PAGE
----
RAMADAN IS traditionally, as we know, a time for family, friends and communities to come together. This year it will be different across the world, as so much of the world’s population is in lockdown.
Or is it? While in the UK we are divided between those keeping to their homes and the “covidiots” partying in the parks, in many underdeveloped countries “lockdown” is impossible. There’s not the space at home, and there’s not a welfare system that can substitute for work. And often there’s not a healthcare system that even most of the population can access.
Islamic Relief Worldwide is acutely aware of the dangers facing billions of people in Africa, South America and many parts of the Middle East – if the virus takes hold. The charity has been working with the British Board of Scholars and Imams (BBSI) and with the World Health Organisation to come up with guidelines which will keep the poor both physically safe and observant during the holy month.
“There has been much controversy and sometimes anger over the closure of mosques in the Muslim world, but this is based on misinformation and misunderstanding,” says Atallah Fitzgibbon, Faith Partnership Advisor at Islamic Relief Worldwide.
“The world learnt the hard way during the Ebola crisis that not talking to communities of faith costs lives. By making sure people have the information they need, we’re arming them with the skills they need to adapt practices and keep people safe from this deadly virus.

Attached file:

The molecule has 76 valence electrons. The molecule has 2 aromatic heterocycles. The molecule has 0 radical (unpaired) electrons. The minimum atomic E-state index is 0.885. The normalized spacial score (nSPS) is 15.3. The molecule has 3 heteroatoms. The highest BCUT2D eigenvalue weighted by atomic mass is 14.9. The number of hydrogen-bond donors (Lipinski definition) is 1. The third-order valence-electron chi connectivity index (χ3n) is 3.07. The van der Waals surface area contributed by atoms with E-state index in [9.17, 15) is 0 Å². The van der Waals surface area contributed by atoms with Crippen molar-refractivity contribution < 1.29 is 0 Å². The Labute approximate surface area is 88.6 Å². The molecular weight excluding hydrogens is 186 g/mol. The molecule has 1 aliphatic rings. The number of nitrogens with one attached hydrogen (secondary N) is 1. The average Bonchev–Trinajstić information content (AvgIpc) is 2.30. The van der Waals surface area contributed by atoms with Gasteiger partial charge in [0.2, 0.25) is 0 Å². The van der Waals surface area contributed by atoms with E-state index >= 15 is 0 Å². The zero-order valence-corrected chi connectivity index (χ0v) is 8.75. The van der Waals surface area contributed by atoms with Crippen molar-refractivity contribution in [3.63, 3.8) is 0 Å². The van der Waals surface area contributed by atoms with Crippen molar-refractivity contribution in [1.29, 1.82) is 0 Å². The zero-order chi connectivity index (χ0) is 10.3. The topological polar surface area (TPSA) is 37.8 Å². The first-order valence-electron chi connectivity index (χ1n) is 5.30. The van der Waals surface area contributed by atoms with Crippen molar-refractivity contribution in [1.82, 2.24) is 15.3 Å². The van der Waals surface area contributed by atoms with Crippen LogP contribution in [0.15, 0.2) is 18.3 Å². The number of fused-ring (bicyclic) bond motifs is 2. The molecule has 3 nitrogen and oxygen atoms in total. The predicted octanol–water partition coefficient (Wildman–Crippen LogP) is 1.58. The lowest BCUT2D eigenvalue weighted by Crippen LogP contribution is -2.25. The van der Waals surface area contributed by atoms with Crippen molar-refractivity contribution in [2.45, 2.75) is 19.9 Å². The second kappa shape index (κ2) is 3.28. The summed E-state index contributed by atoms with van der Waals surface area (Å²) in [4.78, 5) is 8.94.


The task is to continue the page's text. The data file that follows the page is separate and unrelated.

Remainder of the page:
“[…] the horror that would unfold if the virus took hold in horrifically over-crowded African cities or often squalid refugee camps across the Middle East, is beyond belief. Just one person can cause a severe outbreak in these fragile communities. With Ramadan around the corner, it is critical that people remain vigilant and safe. Unfortunately, this is not always happening,” he added.
The faith-sensitive guidelines, which complement medical facts, outline:
•the religious justifications for mosque closures during times of crisis;
•the religious obligation (wajib) to self-isolate if one exhibits symptoms or is at risk;
•safe adaptations to traditional Islamic burial practices – including the need for mass graves and the ability to use body bags instead of traditional burial shrouds – which will better protect frontline workers;
•best practices on providing spiritual counsel and consultation to loved ones of those who pass away from Covid-19;
•religious obligation to not spread misinformation or falsehoods.
Islamic Relief Worldwide is working with a range of international aid agencies – including Christian Aid and Cafod – to distribute the guidelines to faith leaders, mosques, chaplains, funeral workers, health professionals and aid and community workers across the world.
Haroon Altaf, Humanitarian Programme and Policy Manager at Islamic Relief Worldwide, commented on the current situation, “For now, the virus has spared much of the Global South but the information we’re getting from many places is deeply worrying,” he said. “In Somalia, the government has officially closed places of worship but despite this many stay open. In other communities we’re seeing mistrust of alcohol-based hand sanitiser, while in many places where we work a belief is being propagated that the faithful will be immune from the disease.
“This is not in line with Islamic teaching, which actually goes to extreme lengths to outline ways to keep safe at times of crisis like this. Islamic law, like humanitarian work, is based on the broader principle of ‘do no harm’ and protecting lives.”
Islamic Relief is now working on distributing practical help. It aims to distribute $US 10 million of medical supplies and equipment to at-risk communities in 20 different countries. As well as the practical help, the charity will be running a massive education programme to equip these communities with the knowledge that can keep them safe.
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